Cree

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Cree

 (krē)
n. pl. Cree or Crees
1. A member of a Native American people inhabiting a large area from eastern Canada west to Alberta and the Great Slave Lake. Formerly located in central Canada, the Cree expanded westward and eastward in the 17th and 18th centuries, the western Cree adopting the Plains Indian life and the eastern Cree retaining their woodland culture.
2. The Algonquian language of the Cree.

[French Cris, shortening of Cristineaux, name of a 17th-century Cree band, from Ojibwa (Old Algonquin) kirištino·, from Cree.]

cree

(kriː)
n
(Games, other than specified) dialect South Wales and Southwest English temporary immunity from the rules of a game: said by children
[of unknown origin]

Cree

(kriː)
npl Cree or Crees
1. (Peoples) a member of a Native American people living in Ontario, Saskatchewan, and Manitoba
2. (Languages) the language of this people, belonging to the Algonquian family
3. (Letters of the Alphabet (Foreign)) a syllabic writing system of this and certain other languages
[from first syllable of Canadian French Christianaux, probably based on Ojibwa Kenistenoag (tribal name)]

Cree

(kri)

n., pl. Crees, (esp. collectively) Cree.
1. a member of an American Indian people of subarctic Canada, living in scattered communities from Quebec W around the shore of Hudson Bay to Saskatchewan and Alberta.
2. the Algonquian language of the Cree.
ThesaurusAntonymsRelated WordsSynonymsLegend:
Noun1.Cree - a member of an Algonquian people living in central CanadaCree - a member of an Algonquian people living in central Canada
Algonquian, Algonquin - a member of any of the North American Indian groups speaking an Algonquian language and originally living in the subarctic regions of eastern Canada; many Algonquian tribes migrated south into the woodlands from the Mississippi River to the Atlantic coast
2.Cree - the Algonquian language spoken by the Cree
Algonquian language, Algonquin, Algonquian - family of North American Indian languages spoken from Labrador to South Carolina and west to the Great Plains
Translations
kríjština
Cree
Kria lingvoKrio
criidioma cree
cree
krijski jezik
クリー語
krī valoda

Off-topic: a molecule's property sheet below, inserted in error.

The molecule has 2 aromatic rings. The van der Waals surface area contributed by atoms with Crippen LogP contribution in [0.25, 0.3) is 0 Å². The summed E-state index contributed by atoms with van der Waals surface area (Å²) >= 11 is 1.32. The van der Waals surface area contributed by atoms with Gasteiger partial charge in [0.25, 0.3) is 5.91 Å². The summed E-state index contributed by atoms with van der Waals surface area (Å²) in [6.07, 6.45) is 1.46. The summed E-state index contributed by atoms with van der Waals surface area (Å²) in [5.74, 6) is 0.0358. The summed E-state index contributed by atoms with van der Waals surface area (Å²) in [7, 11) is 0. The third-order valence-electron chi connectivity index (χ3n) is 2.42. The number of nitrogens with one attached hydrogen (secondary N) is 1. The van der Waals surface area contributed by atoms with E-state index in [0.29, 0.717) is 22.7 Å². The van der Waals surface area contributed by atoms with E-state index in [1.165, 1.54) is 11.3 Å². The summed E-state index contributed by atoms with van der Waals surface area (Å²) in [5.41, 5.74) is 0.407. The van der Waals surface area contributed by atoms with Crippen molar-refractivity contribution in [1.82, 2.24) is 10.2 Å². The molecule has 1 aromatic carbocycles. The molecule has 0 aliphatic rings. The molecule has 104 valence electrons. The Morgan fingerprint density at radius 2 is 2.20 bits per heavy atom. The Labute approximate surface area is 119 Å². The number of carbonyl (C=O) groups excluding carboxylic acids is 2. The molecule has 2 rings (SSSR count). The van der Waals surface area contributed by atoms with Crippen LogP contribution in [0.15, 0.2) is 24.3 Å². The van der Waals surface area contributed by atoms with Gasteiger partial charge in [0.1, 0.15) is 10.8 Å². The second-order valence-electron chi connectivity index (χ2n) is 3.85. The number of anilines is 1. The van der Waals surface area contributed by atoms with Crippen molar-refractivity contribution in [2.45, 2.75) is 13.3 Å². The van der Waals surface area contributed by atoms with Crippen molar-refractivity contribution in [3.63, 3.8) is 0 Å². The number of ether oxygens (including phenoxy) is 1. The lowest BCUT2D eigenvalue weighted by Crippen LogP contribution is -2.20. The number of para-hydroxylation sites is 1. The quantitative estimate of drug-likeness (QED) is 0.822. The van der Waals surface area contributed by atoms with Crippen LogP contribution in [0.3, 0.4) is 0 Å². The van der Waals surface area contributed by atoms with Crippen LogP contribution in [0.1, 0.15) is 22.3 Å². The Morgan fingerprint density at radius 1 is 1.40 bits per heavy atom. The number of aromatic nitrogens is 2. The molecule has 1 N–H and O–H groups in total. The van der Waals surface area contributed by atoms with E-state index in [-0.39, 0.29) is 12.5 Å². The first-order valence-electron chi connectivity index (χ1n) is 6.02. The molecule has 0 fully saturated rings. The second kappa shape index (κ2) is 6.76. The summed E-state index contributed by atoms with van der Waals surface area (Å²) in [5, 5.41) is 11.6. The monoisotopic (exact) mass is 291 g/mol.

Cree
cree
język kri
língua cree
cree
мова крі
References in periodicals archive ?
Interested storytellers still sit in their lodges, surrounded by a group of young men, relating the stirring deeds of that memorable day when the Cree Indians were subject to a terrible defeat.
With America's Pride, his team worked with the Navajos of New Mexico, the Cree Indians in Canada and the Canadian and British Governments on prevention.
We learn at the top of the piece, that the Cree Indians gave this name to the northern lights.
Pictures of mountains and rivers ravaged by mining companies should remind us of a quote from the Cree Indians of North America: 'Only when the last tree has died, the last river has been poisoned, the last fish has been caught, will we realize that we can't eat money.'
JT: Speaking of change, do you recall the Cree Indians?
"Over 90% of the Cree Indians still speak their native language - but it wouldn't surprise me if the languages of the Navajo, the Cherokee and the Lakota disappeared within the next quarter century.
Traditional Narratives of the Rock Cree Indians if for anyone who has a serious interest in learning more about the Rock Cree, their myths, legends and history through the stories and discussions presented in this book.
This first novel, based on the life of a famed Canadian sniper in WW I, is told mostly via a series of flashbacks by two Cree Indians. One, Niska, is an elderly medicine woman who lives in the forest.
David Williams' The Burning Wood (1975) is a novel of such conflicts between Man, Matter and Spirit; between Fundamentalist Puritanism m the form of Grandpa Cardiff and the vitriolic Auntie Bee, and the profane and marginalized nature's sons of the soil, the Cree Indians, forced to ape and adopt a white way of life.
THE Queen popped in for a pow wow with leaders of Canada's First Nation Cree Indians yesterday.
But even though Chief Papaschase and the others accepted scrip to feed themselves and supposedly extinguished their claims to treaty status, many of their descendents still looked, felt, and identified themselves as Cree Indians, had many close relatives on reserves close by who didn't appear to be any more Indian than themselves, and tried to put the band back together.